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Licensed Unlicensed Requires Authentication Published by De Gruyter July 3, 2023

Serum sPD-L1 levels are elevated in patients with viral diseases, bacterial sepsis or in patients with impaired renal function compared to healthy blood donors

  • Lorin Loacker ORCID logo , Alexander Egger , Vilmos Fux , Rosa Bellmann-Weiler , Günter Weiss , Andrea Griesmacher , Gregor Hoermann ORCID logo , Franz Ratzinger , Helmuth Haslacher ORCID logo , Hubert Schrezenmeier and Markus Anliker EMAIL logo

Abstract

Objectives

Immune checkpoints play an important role in maintaining the balance of the immune system and in the development of autoimmune diseases. A central checkpoint molecule is the programmed cell death protein 1 (PD-1, CD279) which is typically located on the surface of T cells. Its primary ligand PD-L1 is expressed on antigen presenting cells and on cancer cells. Several variants of PD-L1 exist, among these soluble molecules (sPD-L1) present in serum at low concentrations. sPD-L1 was found elevated in cancer and several other diseases. sPD-L1 in infectious diseases has received relatively little attention so far and is therefore subject of this study.

Methods

sPD-L1 serum levels were determined in 170 patients with viral infections (influenza, varicella, measles, Dengue fever, SARS-CoV2) or bacterial sepsis by ELISA and compared to the levels obtained in 11 healthy controls.

Results

Patients with viral infections and bacterial sepsis generally show significantly higher sPD-L1 serum levels compared to healthy donors, except for varicella samples where results do not reach significance. sPD-L1 is increased in patients with impaired renal function compared to those with normal renal function, and sPD-L1 correlates significantly with serum creatinine. Among sepsis patients with normal renal function, sPD-L1 serum levels are significantly higher in Gram-negative sepsis compared to Gram-positive sepsis. In addition, in sepsis patients with impaired renal function, sPD-L1 correlates positively with ferritin and negatively with transferrin.

Conclusions

sPD-L1 serum levels are significantly elevated in patients with sepsis, influenza, mesasles, Dengue fever or SARS-CoV2. Highest levels are detectable in patients with measles and Dengue fever. Also impaired renal function causes an increase in levels of sPD-L1. As a consequence, renal function has to be taken into account in the interpretation of sPD-L1 levels in patients.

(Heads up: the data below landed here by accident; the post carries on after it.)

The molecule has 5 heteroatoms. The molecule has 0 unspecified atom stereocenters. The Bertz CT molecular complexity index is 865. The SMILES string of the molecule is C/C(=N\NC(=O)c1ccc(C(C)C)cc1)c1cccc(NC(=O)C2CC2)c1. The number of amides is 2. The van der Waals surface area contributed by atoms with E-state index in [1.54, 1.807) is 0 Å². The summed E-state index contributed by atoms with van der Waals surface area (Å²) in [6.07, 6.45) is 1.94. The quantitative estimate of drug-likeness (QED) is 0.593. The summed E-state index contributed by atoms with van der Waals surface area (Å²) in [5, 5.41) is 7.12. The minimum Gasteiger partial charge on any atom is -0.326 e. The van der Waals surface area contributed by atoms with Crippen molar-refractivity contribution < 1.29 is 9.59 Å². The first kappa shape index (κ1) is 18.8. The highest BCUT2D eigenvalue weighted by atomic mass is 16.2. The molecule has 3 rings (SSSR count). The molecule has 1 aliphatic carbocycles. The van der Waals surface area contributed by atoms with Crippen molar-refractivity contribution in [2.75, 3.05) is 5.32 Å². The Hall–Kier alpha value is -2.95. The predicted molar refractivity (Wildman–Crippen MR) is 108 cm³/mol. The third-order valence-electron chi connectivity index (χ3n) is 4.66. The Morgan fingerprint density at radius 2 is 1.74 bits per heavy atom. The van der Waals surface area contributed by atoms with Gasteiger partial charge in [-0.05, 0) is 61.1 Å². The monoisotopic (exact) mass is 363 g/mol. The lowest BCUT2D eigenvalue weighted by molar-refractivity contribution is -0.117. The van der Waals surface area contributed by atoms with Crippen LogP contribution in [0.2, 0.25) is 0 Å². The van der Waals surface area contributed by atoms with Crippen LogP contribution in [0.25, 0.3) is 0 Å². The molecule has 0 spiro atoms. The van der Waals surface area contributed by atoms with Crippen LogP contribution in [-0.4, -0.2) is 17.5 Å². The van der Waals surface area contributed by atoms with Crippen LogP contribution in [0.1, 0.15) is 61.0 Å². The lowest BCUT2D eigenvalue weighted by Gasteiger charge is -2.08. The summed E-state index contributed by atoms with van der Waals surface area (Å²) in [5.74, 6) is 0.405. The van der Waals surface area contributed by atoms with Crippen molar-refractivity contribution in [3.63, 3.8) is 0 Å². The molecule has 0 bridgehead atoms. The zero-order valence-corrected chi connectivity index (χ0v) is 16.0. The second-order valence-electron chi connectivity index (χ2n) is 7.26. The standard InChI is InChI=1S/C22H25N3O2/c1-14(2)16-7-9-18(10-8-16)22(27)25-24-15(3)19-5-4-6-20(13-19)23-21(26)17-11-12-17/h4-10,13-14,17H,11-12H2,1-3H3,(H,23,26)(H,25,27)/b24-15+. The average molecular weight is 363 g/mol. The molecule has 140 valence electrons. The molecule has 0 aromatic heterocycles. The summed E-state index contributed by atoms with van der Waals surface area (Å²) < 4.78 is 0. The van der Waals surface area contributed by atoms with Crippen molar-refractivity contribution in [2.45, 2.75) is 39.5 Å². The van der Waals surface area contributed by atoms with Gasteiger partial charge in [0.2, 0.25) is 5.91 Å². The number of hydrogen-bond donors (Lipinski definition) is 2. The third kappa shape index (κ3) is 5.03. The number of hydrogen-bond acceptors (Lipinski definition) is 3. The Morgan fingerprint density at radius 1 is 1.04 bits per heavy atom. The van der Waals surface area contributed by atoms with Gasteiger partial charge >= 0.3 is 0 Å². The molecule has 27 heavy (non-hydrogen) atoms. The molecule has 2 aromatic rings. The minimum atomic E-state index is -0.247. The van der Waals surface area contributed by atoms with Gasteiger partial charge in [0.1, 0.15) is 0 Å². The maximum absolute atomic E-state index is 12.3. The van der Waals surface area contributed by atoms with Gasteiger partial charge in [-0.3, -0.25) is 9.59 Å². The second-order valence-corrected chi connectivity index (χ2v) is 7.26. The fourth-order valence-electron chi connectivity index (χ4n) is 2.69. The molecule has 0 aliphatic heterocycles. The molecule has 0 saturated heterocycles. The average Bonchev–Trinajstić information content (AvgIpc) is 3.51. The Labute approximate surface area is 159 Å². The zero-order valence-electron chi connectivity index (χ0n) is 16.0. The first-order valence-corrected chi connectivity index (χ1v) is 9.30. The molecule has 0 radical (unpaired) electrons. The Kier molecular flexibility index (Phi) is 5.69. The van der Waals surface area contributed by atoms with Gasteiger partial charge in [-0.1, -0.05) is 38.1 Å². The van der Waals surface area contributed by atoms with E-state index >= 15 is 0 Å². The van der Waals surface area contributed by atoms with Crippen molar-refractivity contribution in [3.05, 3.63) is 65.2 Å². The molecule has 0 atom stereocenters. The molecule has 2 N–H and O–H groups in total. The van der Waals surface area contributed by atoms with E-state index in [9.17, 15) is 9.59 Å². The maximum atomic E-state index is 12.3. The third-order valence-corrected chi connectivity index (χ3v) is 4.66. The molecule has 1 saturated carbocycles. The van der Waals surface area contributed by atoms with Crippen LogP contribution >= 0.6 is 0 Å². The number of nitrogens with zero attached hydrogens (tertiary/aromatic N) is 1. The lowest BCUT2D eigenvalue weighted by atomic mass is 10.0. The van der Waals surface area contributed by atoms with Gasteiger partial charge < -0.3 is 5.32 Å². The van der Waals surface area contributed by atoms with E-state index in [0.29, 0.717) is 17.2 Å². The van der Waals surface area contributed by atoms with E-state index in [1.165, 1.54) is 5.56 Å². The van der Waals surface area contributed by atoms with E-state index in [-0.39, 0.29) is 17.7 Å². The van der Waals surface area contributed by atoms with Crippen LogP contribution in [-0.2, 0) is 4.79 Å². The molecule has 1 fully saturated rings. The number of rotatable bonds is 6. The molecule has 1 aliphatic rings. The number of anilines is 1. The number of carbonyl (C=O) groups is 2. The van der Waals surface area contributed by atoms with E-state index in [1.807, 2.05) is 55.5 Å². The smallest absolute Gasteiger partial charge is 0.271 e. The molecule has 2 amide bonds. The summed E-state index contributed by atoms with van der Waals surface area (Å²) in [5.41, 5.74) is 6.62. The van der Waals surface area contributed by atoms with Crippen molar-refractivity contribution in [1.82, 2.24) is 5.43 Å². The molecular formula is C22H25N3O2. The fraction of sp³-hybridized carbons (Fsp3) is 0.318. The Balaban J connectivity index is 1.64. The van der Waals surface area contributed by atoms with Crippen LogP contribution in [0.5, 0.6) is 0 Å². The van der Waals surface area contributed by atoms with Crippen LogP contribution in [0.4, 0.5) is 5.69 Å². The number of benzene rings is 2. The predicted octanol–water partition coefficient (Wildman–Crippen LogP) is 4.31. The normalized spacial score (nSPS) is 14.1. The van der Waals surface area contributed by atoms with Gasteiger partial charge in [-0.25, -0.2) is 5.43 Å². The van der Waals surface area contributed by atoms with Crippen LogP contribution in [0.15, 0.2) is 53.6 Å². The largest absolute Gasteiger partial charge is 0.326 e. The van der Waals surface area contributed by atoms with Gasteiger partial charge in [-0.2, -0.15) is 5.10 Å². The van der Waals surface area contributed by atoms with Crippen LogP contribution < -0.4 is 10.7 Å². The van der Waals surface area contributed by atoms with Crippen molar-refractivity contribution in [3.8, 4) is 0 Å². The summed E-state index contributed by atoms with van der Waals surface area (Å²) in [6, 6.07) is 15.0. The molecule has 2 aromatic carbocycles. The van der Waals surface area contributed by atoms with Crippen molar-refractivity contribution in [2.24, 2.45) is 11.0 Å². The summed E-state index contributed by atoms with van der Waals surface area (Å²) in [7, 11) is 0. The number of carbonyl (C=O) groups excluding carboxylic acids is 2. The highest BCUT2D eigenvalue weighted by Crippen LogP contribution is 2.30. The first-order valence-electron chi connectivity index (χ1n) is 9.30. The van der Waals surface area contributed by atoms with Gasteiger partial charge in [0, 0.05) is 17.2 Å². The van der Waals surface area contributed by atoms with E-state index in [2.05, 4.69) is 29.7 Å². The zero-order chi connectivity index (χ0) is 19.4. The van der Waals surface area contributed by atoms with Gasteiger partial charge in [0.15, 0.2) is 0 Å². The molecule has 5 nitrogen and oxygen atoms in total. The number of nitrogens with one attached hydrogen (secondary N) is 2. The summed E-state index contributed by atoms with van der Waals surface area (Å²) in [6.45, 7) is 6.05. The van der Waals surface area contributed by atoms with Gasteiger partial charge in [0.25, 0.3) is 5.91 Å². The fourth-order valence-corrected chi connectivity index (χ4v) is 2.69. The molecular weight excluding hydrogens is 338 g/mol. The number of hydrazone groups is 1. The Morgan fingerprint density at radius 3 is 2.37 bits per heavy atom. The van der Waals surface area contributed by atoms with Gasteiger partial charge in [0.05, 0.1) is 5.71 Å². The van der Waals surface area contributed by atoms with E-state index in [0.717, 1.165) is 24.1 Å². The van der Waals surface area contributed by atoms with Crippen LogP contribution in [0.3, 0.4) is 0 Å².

Corresponding author: Markus Anliker, Central Institute for Medical and Chemical Laboratory Diagnosis, Tirol Kliniken GmbH, University Hospital, Anichstr. 35, 6020 Innsbruck, Austria, Phone: +43 (0) 512 504 82549, Fax: +43 (0) 512 504 24088, E-mail:

Acknowledgments

The authors acknowledge the technical assistance of Christopher Geiger, Nadine Bickel, Margit Lanthaler and their colleagues of the Central Institute for Medical and Chemical Laboratory Diagnosis, University Hospital, Innsbruck, Austria, as well as of Manuela Bayer, Patrick Mucher and Astrid Radakovics from the MedUni Wien Biobank. Part of this work was performed in the fulfillment of requirements for the thesis of V.F. MedUni Wien Biobank and Biobank Innsbruck are part of the Austrian Biobanking consortium BBMRI.at (funded by the Austrian Federal Ministry for Education, Science and Research). We acknowledge Dr. Inge von Zabern for fruitful discussions on this topic and proofreading of the manuscript.

  1. Research funding: None declared.

  2. Author contributions: M.A., L.L., G.H., H.S. and A.G. conceived the study. M.A., L.L., V.F. planned and performed the experiments. M.A., L.L., A.E., A.G., F.R., and H.S. analyzed the data. A.G., G.H., F.R., G.W. R.B-W. and H.S. advised on experimental design and data analysis. F.R., R.B-W., H.B., H.H., contributed important patient samples and material from healthy volunteers. All authors contributed to the discussion of the data. The manuscript was written by M.A. and L.L.; all authors critically revised the manuscript.

  3. Competing interests: Authors state no conflict of interest.

  4. Informed consent: Informed consent was obtained from all individuals included in this study.

  5. Ethical approval: Ethics Committee approval from the Medical University of Innsbruck (1776/2019; 1167/2020; UN3810) and Vienna (518/2011) were obtained.

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Supplementary Material

This article contains supplementary material (https://doi.org/10.1515/cclm-2023-0232).


Received: 2023-03-03
Accepted: 2023-06-16
Published Online: 2023-07-03
Published in Print: 2023-11-27

© 2023 Walter de Gruyter GmbH, Berlin/Boston

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